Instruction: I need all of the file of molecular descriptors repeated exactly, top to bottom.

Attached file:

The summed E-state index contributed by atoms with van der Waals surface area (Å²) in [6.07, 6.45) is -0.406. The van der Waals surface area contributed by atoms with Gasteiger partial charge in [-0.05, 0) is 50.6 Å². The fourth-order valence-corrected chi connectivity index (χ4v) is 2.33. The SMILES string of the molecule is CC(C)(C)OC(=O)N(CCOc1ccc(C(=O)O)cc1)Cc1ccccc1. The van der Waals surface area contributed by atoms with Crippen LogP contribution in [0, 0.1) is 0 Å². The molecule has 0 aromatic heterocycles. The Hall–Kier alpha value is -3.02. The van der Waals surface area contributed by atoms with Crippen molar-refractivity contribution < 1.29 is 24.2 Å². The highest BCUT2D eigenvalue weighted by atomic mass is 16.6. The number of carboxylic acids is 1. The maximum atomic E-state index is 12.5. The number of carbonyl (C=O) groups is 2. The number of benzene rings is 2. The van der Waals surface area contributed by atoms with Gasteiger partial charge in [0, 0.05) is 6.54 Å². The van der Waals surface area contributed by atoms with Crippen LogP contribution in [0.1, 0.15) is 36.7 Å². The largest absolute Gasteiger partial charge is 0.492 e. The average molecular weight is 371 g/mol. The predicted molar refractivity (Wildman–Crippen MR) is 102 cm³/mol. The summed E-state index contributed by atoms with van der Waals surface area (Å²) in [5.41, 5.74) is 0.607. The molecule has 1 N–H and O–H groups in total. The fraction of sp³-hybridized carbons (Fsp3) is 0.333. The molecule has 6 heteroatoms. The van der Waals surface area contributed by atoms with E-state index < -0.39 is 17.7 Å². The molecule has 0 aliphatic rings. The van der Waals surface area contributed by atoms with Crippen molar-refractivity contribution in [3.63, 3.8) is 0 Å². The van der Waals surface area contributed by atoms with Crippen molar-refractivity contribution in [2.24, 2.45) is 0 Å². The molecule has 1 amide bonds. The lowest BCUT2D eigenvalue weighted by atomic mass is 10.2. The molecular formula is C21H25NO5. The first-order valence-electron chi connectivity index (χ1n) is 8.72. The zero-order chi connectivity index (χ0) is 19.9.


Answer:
The summed E-state index contributed by atoms with van der Waals surface area (Å²) in [6.07, 6.45) is -0.406. The van der Waals surface area contributed by atoms with Gasteiger partial charge in [-0.05, 0) is 50.6 Å². The fourth-order valence-corrected chi connectivity index (χ4v) is 2.33. The SMILES string of the molecule is CC(C)(C)OC(=O)N(CCOc1ccc(C(=O)O)cc1)Cc1ccccc1. The van der Waals surface area contributed by atoms with Crippen LogP contribution in [0, 0.1) is 0 Å². The molecule has 0 aromatic heterocycles. The Hall–Kier alpha value is -3.02. The van der Waals surface area contributed by atoms with Crippen molar-refractivity contribution < 1.29 is 24.2 Å². The highest BCUT2D eigenvalue weighted by atomic mass is 16.6. The number of carboxylic acids is 1. The maximum atomic E-state index is 12.5. The number of carbonyl (C=O) groups is 2. The number of benzene rings is 2. The van der Waals surface area contributed by atoms with Gasteiger partial charge in [0, 0.05) is 6.54 Å². The van der Waals surface area contributed by atoms with Crippen LogP contribution in [0.1, 0.15) is 36.7 Å². The largest absolute Gasteiger partial charge is 0.492 e. The average molecular weight is 371 g/mol. The predicted molar refractivity (Wildman–Crippen MR) is 102 cm³/mol. The summed E-state index contributed by atoms with van der Waals surface area (Å²) in [5.41, 5.74) is 0.607. The molecule has 1 N–H and O–H groups in total. The fraction of sp³-hybridized carbons (Fsp3) is 0.333. The molecule has 6 heteroatoms. The van der Waals surface area contributed by atoms with E-state index < -0.39 is 17.7 Å². The molecule has 0 aliphatic rings. The van der Waals surface area contributed by atoms with Crippen molar-refractivity contribution in [3.63, 3.8) is 0 Å². The van der Waals surface area contributed by atoms with Crippen molar-refractivity contribution in [2.24, 2.45) is 0 Å². The molecule has 1 amide bonds. The lowest BCUT2D eigenvalue weighted by atomic mass is 10.2. The molecular formula is C21H25NO5. The first-order valence-electron chi connectivity index (χ1n) is 8.72. The zero-order chi connectivity index (χ0) is 19.9.